Deutsche’s Kremenstein: Building The Brand


Martin Kremenstein, the Chief Investment Officer at DB Commodity Services, is keen on making investors aware that Deutsche Bank aims to become a bigger player in the U.S. ETF market. Truth be told, Deutsche Bank is already among the top 10 players. But most of its assets are folded into those of Invesco PowerShares, which markets Deutsche products under the “PowerShares DB” brand.

Kremenstein isn’t taking sides when it comes to discussing how the recent U.S. rollout of Deutsche’s db-X ETF brand will affect the PowerShares DB product line. Instead, he told Managing Editor Olivier Ludwig he’s equally excited about both the new lineup of db-X currency-hedged equity funds and the new PowerShares DB ETNs that give investors access to single-country sovereign debt.


Ludwig: What does the db-X product line mean for your relationship with PowerShares? The last time I looked at the numbers, I think PowerShares had around $55 billion under management, and about a quarter of that is actually Deutsche Bank’s assets.

Kremenstein: We wanted to expand our product lineup. We’ve done well in the commodities, currencies and alternative spaces, but we wanted to break into a more mainstream marketplace. We decided to launch a securities-based platform, and at the same time thought that it would be a good opportunity to launch the db-X brand in North America. Given the strengths of the brand in Europe and its success there, we thought this would be a good opportunity to bring this to the U.S. market.

Ludwig: So, how is the U.S. db-X rollout going?

Kremenstein: It’s going well. We re-branded the TDX Independence funds to be the db-X Target Date funds. We’ve launched the five MSCI currency-hedged funds. We're getting a lot of interest in those from investors. [(NYSEArca:DBJP), (NYSEArca:DBBR), (NYSEArca:DBCN), (NYSEArca:DBEF), (NYSEArca:DBEM)].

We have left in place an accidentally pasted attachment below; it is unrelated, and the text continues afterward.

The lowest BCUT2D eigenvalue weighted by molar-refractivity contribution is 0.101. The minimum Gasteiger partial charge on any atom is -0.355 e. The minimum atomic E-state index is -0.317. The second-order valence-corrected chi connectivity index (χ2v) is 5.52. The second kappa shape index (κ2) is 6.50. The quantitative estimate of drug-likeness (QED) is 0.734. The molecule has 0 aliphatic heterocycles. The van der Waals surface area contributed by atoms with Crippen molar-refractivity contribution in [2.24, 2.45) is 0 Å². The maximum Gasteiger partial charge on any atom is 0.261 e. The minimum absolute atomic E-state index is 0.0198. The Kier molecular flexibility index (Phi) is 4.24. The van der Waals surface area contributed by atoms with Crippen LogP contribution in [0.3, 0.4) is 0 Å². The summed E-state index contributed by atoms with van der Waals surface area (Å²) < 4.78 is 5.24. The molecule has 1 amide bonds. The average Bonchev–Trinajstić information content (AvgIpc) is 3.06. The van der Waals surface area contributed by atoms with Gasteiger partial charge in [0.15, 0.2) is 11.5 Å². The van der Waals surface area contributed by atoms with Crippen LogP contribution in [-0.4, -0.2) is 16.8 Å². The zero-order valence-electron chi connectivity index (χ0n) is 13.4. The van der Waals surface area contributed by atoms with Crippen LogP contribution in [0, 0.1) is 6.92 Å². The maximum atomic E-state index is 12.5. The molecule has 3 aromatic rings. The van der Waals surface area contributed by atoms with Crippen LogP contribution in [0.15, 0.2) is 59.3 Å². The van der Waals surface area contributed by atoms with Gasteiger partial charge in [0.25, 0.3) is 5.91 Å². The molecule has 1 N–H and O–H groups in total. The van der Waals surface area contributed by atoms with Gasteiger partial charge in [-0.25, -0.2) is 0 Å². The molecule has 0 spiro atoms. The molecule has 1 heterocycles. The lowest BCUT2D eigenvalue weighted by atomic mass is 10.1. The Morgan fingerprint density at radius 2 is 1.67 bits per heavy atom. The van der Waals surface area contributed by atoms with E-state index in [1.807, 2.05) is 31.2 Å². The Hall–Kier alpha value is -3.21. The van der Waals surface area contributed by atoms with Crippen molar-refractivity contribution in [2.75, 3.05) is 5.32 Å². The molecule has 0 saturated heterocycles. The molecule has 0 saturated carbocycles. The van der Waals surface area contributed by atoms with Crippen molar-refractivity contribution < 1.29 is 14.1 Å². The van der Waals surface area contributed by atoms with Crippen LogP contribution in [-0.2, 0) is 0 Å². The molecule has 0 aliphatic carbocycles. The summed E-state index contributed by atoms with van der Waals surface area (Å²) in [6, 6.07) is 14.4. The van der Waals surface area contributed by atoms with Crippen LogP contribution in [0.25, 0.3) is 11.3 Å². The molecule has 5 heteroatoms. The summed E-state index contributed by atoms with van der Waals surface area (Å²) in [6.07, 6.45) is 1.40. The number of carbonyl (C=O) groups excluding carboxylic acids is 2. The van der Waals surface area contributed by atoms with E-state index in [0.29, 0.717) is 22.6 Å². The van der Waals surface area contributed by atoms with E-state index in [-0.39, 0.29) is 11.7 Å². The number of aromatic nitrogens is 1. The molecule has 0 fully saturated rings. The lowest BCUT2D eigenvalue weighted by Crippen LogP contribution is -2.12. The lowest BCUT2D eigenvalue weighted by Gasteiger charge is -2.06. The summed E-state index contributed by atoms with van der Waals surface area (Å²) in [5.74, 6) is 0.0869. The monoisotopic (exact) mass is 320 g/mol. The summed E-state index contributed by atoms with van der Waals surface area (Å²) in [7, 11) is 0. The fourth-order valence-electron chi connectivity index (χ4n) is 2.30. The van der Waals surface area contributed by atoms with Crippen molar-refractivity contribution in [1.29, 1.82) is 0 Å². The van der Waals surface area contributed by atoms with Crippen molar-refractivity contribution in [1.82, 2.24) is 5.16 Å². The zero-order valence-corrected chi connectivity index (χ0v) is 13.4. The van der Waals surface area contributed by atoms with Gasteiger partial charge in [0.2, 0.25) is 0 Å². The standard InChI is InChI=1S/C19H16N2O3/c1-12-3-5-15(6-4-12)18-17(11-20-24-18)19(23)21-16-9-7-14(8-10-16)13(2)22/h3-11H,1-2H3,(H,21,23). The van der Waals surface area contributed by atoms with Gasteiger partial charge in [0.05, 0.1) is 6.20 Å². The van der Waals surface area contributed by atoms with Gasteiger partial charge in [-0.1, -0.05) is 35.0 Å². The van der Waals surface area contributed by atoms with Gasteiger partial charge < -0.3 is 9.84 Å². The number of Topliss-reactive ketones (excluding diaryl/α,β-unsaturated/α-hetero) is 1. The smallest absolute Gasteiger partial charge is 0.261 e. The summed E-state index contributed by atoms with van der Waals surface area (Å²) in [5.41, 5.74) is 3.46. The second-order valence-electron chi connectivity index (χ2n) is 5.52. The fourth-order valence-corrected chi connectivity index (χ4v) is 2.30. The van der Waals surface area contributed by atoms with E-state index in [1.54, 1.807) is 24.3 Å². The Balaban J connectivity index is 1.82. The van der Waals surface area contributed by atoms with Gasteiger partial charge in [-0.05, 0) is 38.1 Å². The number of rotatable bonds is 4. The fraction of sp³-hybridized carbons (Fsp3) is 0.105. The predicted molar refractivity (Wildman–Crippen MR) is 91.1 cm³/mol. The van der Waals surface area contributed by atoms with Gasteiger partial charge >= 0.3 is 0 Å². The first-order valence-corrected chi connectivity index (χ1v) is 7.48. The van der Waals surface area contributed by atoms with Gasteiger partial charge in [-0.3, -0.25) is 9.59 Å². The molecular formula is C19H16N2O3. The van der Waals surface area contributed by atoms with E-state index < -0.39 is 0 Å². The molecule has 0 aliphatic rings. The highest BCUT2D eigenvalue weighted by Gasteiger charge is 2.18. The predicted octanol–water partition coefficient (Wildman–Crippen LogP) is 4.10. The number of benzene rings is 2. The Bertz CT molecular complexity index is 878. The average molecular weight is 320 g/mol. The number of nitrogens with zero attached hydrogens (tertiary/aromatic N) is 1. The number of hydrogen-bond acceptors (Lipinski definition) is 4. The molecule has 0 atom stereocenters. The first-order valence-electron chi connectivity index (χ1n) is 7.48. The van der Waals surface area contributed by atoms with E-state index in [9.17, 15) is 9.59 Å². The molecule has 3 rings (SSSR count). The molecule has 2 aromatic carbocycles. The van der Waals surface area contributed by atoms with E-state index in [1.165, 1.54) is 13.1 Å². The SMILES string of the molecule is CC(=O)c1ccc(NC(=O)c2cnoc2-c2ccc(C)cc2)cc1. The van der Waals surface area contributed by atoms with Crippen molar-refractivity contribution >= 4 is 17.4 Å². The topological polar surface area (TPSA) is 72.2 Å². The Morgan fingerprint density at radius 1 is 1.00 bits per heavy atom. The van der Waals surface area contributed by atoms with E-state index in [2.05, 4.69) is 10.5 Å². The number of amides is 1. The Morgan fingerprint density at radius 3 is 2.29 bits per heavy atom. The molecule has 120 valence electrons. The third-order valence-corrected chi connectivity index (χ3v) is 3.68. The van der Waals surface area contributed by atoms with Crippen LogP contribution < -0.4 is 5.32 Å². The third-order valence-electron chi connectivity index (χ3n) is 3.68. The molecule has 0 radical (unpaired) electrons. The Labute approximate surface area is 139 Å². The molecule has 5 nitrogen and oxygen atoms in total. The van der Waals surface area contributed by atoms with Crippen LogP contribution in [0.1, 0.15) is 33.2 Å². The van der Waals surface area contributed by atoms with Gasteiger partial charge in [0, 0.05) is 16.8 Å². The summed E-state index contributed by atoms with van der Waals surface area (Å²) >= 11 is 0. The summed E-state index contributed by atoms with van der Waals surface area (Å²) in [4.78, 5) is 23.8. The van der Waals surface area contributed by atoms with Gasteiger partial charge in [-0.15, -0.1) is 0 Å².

It’s a complex story to get out there and tell people. Not a lot of investors were aware that they are running currency risk in their international equity portfolios. People have been buying international equities because of their outperformance over the U.S. market. If you look at the EAFE Index, all of its outperformance over the S&P 500 over the last 10 years has come from the currency component; that is, being short the U.S. dollar and long on foreign currencies.

It’s the same thing with Japan. In Canada, half of the outperformance over the S&P has come from the Canadian dollar strength over the U.S. dollar. Currency movements have also been a big contributor to the outperformance of Brazilian and emerging markets equities over domestic equities over the last 10 years.

If you look at dollar trends over the last 40 or 50 years, they’ve tended to move in six- to 10-year bands, the average being seven years at a time. We had a seven-year band from 2001 to 2008, when the dollar declined by 40 percent, and it’s been trading sideways ever since.

We brought these products to give investors an opportunity to manage the returns that they’re getting from the currency exposures, within their equity portfolio.



Ludwig: Are people even aware that the “DB” in the PowerShares DB products you sponsor with PowerShares has anything at all to with Deutsche Bank?

Kremenstein: I think the market is well aware of the PowerShares DB lineup, and people are aware that Deutsche Bank is the fund manager there. Our track record in the commodity and currency ETF space serves in our favor. When we launched (NYSEArca:DBC) five years ago, from the start we were talking about roll yield and how it can affect your returns. Most investors had not heard about roll yield, and just knew they wanted to be in commodities. Now, five years later, everybody seems to know the words “contango” and “backwardation.”

Ludwig: Can you elaborate at all as to how you might delineate the PowerShares DB and the db-X product lines? I presume you don’t want to be launching competing products under both brands, right?

Kremenstein: We won’t be competing. I think we have a well-defined theme under the PowerShares DB brand, and so we’re going to keep that.